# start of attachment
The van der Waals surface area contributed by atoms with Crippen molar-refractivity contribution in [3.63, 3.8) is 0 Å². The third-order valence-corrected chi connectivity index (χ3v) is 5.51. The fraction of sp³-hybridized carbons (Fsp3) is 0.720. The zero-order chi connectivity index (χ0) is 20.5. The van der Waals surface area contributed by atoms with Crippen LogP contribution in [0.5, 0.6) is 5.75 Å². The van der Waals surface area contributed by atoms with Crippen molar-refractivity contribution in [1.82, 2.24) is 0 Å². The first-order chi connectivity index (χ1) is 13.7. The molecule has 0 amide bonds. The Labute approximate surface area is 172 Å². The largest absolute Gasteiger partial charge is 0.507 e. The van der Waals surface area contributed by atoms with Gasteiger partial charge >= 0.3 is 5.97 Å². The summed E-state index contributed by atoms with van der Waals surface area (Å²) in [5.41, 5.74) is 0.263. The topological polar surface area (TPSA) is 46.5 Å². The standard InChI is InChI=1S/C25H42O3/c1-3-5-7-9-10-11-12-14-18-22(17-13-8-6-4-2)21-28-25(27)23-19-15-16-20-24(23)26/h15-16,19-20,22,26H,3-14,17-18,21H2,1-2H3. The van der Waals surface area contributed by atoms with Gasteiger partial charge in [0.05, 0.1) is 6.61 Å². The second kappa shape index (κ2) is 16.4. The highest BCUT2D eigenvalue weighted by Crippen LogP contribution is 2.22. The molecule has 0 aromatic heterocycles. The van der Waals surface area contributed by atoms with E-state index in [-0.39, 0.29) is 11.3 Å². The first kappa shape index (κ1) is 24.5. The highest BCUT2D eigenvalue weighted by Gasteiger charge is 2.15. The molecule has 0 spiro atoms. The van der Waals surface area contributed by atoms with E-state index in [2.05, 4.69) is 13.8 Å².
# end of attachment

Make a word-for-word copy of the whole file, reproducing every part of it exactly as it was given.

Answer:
The van der Waals surface area contributed by atoms with Crippen molar-refractivity contribution in [3.63, 3.8) is 0 Å². The third-order valence-corrected chi connectivity index (χ3v) is 5.51. The fraction of sp³-hybridized carbons (Fsp3) is 0.720. The zero-order chi connectivity index (χ0) is 20.5. The van der Waals surface area contributed by atoms with Crippen LogP contribution in [0.5, 0.6) is 5.75 Å². The van der Waals surface area contributed by atoms with Crippen molar-refractivity contribution in [1.82, 2.24) is 0 Å². The first-order chi connectivity index (χ1) is 13.7. The molecule has 0 amide bonds. The Labute approximate surface area is 172 Å². The largest absolute Gasteiger partial charge is 0.507 e. The van der Waals surface area contributed by atoms with Gasteiger partial charge >= 0.3 is 5.97 Å². The summed E-state index contributed by atoms with van der Waals surface area (Å²) in [5.41, 5.74) is 0.263. The topological polar surface area (TPSA) is 46.5 Å². The standard InChI is InChI=1S/C25H42O3/c1-3-5-7-9-10-11-12-14-18-22(17-13-8-6-4-2)21-28-25(27)23-19-15-16-20-24(23)26/h15-16,19-20,22,26H,3-14,17-18,21H2,1-2H3. The van der Waals surface area contributed by atoms with Gasteiger partial charge in [0.05, 0.1) is 6.61 Å². The second kappa shape index (κ2) is 16.4. The highest BCUT2D eigenvalue weighted by Crippen LogP contribution is 2.22. The molecule has 0 aromatic heterocycles. The van der Waals surface area contributed by atoms with E-state index in [-0.39, 0.29) is 11.3 Å². The first kappa shape index (κ1) is 24.5. The highest BCUT2D eigenvalue weighted by Gasteiger charge is 2.15. The molecule has 0 spiro atoms. The van der Waals surface area contributed by atoms with E-state index in [2.05, 4.69) is 13.8 Å².